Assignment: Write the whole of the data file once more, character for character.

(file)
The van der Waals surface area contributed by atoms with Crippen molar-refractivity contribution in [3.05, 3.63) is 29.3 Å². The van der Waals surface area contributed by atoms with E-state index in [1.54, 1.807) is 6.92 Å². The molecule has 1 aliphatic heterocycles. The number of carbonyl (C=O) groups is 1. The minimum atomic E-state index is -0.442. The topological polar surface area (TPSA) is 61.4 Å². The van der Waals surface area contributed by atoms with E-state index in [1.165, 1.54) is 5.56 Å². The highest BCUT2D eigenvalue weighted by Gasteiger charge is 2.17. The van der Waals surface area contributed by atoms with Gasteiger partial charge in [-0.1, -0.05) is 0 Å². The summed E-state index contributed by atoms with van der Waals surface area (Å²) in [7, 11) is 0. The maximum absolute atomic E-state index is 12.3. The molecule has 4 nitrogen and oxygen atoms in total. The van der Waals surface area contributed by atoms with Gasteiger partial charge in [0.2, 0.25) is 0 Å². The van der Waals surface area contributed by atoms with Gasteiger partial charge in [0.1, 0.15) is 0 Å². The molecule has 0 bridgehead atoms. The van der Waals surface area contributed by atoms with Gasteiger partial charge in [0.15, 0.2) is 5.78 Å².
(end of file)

The van der Waals surface area contributed by atoms with Crippen molar-refractivity contribution in [3.05, 3.63) is 29.3 Å². The van der Waals surface area contributed by atoms with E-state index in [1.54, 1.807) is 6.92 Å². The molecule has 1 aliphatic heterocycles. The number of carbonyl (C=O) groups is 1. The minimum atomic E-state index is -0.442. The topological polar surface area (TPSA) is 61.4 Å². The van der Waals surface area contributed by atoms with E-state index in [1.165, 1.54) is 5.56 Å². The highest BCUT2D eigenvalue weighted by Gasteiger charge is 2.17. The van der Waals surface area contributed by atoms with Gasteiger partial charge in [-0.1, -0.05) is 0 Å². The summed E-state index contributed by atoms with van der Waals surface area (Å²) in [7, 11) is 0. The maximum absolute atomic E-state index is 12.3. The molecule has 4 nitrogen and oxygen atoms in total. The van der Waals surface area contributed by atoms with Gasteiger partial charge in [0.2, 0.25) is 0 Å². The van der Waals surface area contributed by atoms with Gasteiger partial charge in [0.1, 0.15) is 0 Å². The molecule has 0 bridgehead atoms. The van der Waals surface area contributed by atoms with Gasteiger partial charge in [0.15, 0.2) is 5.78 Å².